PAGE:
Very important, not just for the soldiers that arrived but the potential of those who were coming, played a major part in the German collapse. The addition of the US fleet also shifted the naval balance overwhelmingly in the Allies favour
 

bartieboy

Ad Honorem
Dec 2010
6,616
The Netherlands
plenty of threads on this do a search.

the direct US military effect was very limited, the 1918 German offensive would have been held without them. they did very little fighting and they had a lot to learn about warfare, their attitude was pretty cocksure, if the German army was in better shape they could have played a heavy price. the knowledge of growing large US army had a huge effect psychologically on the central powers. it was a factor in the gamble of the 1918 offensives.

all the major powers were pretty beaten up state both in terms of army and the economy. the British and French armies were getting fragile, the Austrians were shot and the Germans fragile. the us army was fresh and it ability to take casualties would have glossed over it's problems , it's extreme tactical naivety and lack of good staff work (not that the officers were poor, but the enormous army quickly put together meant officers generally were pretty french and lacked experience. and the staff work was not great) the US was also not the industrial powerhouse that it was in ww2. while it provided a lot if industrial and raw materials, it's own forces were equipped with french and British artillery, tanks and aircraft. it was also shipped almost totally of British ships (the US didn't really mobilize it's merchant marine, busy picking up the trade the British were not doing because they were more focused on the war)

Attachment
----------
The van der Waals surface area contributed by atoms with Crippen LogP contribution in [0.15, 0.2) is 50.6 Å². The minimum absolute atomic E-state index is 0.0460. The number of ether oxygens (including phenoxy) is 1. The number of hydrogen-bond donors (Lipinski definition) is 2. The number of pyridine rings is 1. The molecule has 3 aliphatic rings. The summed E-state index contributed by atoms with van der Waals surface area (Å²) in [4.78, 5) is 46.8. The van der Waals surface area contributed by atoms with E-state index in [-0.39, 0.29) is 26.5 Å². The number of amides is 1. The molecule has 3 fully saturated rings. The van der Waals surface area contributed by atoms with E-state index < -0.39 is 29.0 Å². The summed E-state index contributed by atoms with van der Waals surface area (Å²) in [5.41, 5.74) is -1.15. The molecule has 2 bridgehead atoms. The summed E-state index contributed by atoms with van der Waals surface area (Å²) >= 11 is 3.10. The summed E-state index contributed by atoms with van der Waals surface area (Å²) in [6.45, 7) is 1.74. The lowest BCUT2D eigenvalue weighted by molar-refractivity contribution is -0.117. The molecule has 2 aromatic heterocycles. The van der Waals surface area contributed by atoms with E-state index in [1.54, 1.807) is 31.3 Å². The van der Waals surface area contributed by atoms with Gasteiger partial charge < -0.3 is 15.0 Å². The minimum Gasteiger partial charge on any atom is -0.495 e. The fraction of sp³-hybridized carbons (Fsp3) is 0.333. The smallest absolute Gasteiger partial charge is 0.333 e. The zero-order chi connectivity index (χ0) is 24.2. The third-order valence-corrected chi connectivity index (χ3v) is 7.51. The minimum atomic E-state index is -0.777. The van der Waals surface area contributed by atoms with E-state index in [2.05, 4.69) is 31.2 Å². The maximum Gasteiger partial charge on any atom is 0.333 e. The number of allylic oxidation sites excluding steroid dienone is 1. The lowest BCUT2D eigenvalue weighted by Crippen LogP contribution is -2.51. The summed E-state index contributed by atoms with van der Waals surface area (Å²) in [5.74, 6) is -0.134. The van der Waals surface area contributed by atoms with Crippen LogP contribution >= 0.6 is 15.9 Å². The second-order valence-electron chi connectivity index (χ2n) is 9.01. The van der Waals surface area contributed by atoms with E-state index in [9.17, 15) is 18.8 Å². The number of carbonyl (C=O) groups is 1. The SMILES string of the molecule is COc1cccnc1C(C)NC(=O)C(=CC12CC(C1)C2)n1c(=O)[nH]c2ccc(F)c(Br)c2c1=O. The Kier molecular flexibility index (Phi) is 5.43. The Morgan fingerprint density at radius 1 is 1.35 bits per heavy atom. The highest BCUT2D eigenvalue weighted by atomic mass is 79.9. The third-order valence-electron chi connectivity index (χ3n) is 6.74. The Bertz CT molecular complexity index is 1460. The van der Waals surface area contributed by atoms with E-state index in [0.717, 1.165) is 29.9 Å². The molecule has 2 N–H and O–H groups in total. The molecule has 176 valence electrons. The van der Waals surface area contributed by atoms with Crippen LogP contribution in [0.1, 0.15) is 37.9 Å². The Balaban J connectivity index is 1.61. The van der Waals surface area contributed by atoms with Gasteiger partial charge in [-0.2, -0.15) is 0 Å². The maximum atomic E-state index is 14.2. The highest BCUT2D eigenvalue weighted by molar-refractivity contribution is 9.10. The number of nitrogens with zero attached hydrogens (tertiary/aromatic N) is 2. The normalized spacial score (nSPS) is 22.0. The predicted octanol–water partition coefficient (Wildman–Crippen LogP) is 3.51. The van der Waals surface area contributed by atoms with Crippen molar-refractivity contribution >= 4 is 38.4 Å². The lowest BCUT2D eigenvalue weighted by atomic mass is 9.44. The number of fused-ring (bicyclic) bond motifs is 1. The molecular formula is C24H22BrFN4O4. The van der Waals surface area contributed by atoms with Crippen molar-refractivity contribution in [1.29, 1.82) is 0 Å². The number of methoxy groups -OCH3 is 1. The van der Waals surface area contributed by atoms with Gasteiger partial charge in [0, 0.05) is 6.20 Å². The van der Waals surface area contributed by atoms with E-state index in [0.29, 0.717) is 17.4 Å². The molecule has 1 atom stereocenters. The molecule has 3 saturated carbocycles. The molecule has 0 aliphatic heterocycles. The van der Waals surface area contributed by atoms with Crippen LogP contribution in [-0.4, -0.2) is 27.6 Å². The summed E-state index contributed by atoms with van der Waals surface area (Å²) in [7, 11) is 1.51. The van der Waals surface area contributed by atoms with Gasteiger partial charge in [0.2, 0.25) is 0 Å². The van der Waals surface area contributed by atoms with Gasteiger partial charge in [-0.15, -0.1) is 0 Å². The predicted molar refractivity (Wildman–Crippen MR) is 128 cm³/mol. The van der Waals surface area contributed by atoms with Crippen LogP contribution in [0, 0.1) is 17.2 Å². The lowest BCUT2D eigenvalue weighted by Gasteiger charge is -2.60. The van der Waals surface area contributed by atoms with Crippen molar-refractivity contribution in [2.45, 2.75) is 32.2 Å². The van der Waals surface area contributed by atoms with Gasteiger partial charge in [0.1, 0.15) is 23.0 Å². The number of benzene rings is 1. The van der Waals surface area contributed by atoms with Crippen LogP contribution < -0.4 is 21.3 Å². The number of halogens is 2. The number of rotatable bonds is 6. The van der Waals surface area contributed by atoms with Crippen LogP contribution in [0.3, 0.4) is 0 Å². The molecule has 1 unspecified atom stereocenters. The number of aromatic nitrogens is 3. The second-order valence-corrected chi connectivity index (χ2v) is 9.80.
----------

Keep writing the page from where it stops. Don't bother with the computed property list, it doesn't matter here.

the collapse of Austria-hungry and turkey would have happened anyway, they were just exhausted and done. the German economy was also in very poor shape, the morale of the army was breaking. the french and British were had money problems, but none of the huge economic problems of the central powers.
Agreed, I would summarize this in saying that it was more about the potential of American contribution in 1918 than their actual contribution.
To know that your enemy is only getting stronger and stronger as time progresses is a very demotivating thing.
 

pugsville

Ad Honorem
Oct 2010
9,469
the collapse of Austria Hungary, turkey, German economic near collapse and the defeat of the German army and navy was accomplished without much direct help of the US forces. the Us forces were equipped with french and British artillery, tanks and aircraft. us material and loans were pretty vital to the allied nations, and the psychological impact of the growing us forces had a large effect on German morale and strategy. the US tend to over emphasis their contribution, and dont acknowledge the vast economic advantages the
US got from the war. the direct impact of US forces was minimal as was thier actual combat was pretty minor.
 

Mangekyou

Ad Honorem
Jan 2010
7,953
UK
Agreed, I would summarize this in saying that it was more about the potential of American contribution in 1918 than their actual contribution.
To know that your enemy is only getting stronger and stronger as time progresses is a very demotivating thing.
Yes, I agree. It was potential assets that would've caused panic to German commanders. After years of bleeding each other dry, to know that the allies have another "limitless" basin of manpower, readily available, would've been a huge psychological stress to the Germans.